After his NFL career ended and his girlfriend left him, former Green Bay Packers player, Jay Barnett, suffered from depression and attempted suicide. With his support system and professional help, Barnett built a new life mentoring youth, speaking publicly, and writing. Through his programs like the ME project a five-week self-development and exploratory program designed
After his NFL career ended and his girlfriend left him, former Green Bay Packers player, Jay Barnett, suffered from depression and attempted suicide. With his support system and professional help, Barnett built a new life mentoring youth, speaking publicly, and writing. Through his programs like the ME project a five-week self-development and exploratory program designed for teens and his books, such as Letters to a Young Queen, Barnett educates youth on self-love and acceptance. His most recent book, Hello King:Claim Your Throne, is garnering more attention toward mental health within Black men, which has often been downplayed or labeled as taboo within the Black community. In 2015, Barnett was honored as one of Black Enterprise’s BE Modern Men. Obviously, we had to pick his brain on everything from his work with the youth to depression to love to what exactly is going on with the Black man.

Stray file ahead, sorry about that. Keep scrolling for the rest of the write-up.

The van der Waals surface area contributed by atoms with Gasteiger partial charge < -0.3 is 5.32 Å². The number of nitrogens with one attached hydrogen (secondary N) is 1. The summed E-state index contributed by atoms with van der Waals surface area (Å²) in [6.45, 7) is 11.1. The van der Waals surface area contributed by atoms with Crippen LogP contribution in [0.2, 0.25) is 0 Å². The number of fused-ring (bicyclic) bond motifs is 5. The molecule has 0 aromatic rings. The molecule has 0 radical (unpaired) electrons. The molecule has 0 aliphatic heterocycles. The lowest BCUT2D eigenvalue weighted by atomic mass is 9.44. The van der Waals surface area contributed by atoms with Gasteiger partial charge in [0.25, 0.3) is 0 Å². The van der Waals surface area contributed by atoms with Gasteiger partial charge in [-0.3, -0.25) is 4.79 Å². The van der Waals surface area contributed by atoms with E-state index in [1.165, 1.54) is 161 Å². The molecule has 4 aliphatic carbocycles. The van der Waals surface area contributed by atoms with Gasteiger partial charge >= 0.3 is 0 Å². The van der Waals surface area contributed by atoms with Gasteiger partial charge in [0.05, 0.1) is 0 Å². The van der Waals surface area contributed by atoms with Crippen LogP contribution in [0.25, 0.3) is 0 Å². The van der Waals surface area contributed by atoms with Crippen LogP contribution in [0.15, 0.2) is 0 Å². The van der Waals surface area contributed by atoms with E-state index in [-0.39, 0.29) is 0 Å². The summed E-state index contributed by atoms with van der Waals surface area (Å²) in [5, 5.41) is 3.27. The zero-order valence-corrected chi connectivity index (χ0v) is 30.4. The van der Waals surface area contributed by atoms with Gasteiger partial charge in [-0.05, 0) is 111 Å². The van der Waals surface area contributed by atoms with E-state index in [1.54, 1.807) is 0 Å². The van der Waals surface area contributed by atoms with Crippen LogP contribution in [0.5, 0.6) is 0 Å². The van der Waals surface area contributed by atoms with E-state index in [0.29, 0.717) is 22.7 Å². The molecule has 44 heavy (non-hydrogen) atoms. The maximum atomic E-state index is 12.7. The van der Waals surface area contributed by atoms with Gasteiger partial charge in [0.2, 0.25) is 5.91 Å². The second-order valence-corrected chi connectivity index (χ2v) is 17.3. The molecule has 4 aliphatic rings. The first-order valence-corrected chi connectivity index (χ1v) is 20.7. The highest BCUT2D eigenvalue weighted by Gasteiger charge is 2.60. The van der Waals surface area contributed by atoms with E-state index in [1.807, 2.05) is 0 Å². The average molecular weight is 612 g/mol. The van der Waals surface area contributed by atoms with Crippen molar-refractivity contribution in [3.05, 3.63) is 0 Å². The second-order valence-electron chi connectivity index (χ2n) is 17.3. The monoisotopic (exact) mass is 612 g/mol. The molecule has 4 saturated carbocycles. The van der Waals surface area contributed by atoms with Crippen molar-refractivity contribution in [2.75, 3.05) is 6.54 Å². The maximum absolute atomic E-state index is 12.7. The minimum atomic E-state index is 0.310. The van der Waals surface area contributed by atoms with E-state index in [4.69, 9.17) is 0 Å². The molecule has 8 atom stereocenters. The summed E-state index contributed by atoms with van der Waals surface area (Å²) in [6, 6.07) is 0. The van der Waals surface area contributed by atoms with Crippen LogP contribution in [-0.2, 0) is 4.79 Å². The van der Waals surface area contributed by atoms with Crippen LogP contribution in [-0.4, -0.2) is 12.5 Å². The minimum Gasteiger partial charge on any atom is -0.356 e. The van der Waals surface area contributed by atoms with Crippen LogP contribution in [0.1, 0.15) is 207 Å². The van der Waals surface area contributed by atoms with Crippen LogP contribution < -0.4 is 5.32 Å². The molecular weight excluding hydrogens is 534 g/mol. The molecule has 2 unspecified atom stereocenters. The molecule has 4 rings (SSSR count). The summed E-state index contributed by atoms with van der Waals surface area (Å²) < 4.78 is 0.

Fancy: How would you describe your swagger like what makes Jay, King Jay?
King Jay: I think my ability to be creative with my words and my uniqueness in how I deliver my message and to tell my story.
Fancy: I noticed you relate youth of all ages. Why do you think this is so?
King Jay: The one thing that I do well is understand my audience and how to deliver the message to them. A lot of the time, some of the speakers are so busy or so into trying to get the people to see how smart they are or how intelligent they are, trying to use big words. For me, myself, it is all about connecting, being able to connect with the youth. Being able to open with a spoken word piece, that sets me apart. It helps me to engage with them, because everyone listens to music. Everyone likes words that rhyme, so it allows me to showcase my skills and ability, put words together metaphorically, and be able to create this unique ability of mines in a story, but I don’t use a cookie cutter approach.
Fancy: What made you open up about your suicide attempts?